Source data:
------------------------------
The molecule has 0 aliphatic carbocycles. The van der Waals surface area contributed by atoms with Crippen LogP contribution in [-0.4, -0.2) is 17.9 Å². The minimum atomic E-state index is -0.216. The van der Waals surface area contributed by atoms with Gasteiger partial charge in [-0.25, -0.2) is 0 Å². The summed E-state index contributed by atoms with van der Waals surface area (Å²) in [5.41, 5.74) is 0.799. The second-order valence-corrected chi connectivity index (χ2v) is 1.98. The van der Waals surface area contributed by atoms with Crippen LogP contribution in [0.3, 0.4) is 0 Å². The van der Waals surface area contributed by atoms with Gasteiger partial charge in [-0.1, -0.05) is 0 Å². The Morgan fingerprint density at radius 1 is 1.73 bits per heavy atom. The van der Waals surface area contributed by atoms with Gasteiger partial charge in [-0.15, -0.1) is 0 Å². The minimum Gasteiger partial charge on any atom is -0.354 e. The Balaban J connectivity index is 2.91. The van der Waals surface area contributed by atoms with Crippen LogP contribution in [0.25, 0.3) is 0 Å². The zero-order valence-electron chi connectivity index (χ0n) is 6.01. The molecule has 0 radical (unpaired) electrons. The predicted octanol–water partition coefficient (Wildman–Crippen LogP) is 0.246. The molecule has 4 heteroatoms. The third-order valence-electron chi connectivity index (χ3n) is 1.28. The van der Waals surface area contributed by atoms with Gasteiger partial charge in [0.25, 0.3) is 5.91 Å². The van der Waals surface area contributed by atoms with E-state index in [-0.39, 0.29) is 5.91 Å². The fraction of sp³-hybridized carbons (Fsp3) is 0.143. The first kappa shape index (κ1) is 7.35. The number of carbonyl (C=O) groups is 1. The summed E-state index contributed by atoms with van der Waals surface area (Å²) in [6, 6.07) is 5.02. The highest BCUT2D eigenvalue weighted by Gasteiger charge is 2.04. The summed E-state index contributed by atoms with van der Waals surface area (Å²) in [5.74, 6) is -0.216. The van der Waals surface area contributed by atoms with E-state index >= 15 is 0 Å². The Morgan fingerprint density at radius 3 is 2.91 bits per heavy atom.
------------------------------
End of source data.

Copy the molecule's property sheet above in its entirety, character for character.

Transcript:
The molecule has 0 aliphatic carbocycles. The van der Waals surface area contributed by atoms with Crippen LogP contribution in [-0.4, -0.2) is 17.9 Å². The minimum atomic E-state index is -0.216. The van der Waals surface area contributed by atoms with Gasteiger partial charge in [-0.25, -0.2) is 0 Å². The summed E-state index contributed by atoms with van der Waals surface area (Å²) in [5.41, 5.74) is 0.799. The second-order valence-corrected chi connectivity index (χ2v) is 1.98. The van der Waals surface area contributed by atoms with Crippen LogP contribution in [0.3, 0.4) is 0 Å². The van der Waals surface area contributed by atoms with Gasteiger partial charge in [-0.1, -0.05) is 0 Å². The Morgan fingerprint density at radius 1 is 1.73 bits per heavy atom. The van der Waals surface area contributed by atoms with Gasteiger partial charge in [-0.15, -0.1) is 0 Å². The minimum Gasteiger partial charge on any atom is -0.354 e. The Balaban J connectivity index is 2.91. The van der Waals surface area contributed by atoms with Crippen LogP contribution in [0.25, 0.3) is 0 Å². The zero-order valence-electron chi connectivity index (χ0n) is 6.01. The molecule has 0 radical (unpaired) electrons. The predicted octanol–water partition coefficient (Wildman–Crippen LogP) is 0.246. The molecule has 4 heteroatoms. The third-order valence-electron chi connectivity index (χ3n) is 1.28. The van der Waals surface area contributed by atoms with Gasteiger partial charge in [0.25, 0.3) is 5.91 Å². The van der Waals surface area contributed by atoms with E-state index in [-0.39, 0.29) is 5.91 Å². The fraction of sp³-hybridized carbons (Fsp3) is 0.143. The first kappa shape index (κ1) is 7.35. The number of carbonyl (C=O) groups is 1. The summed E-state index contributed by atoms with van der Waals surface area (Å²) in [6, 6.07) is 5.02. The highest BCUT2D eigenvalue weighted by Gasteiger charge is 2.04. The summed E-state index contributed by atoms with van der Waals surface area (Å²) in [5.74, 6) is -0.216. The van der Waals surface area contributed by atoms with E-state index >= 15 is 0 Å². The Morgan fingerprint density at radius 3 is 2.91 bits per heavy atom.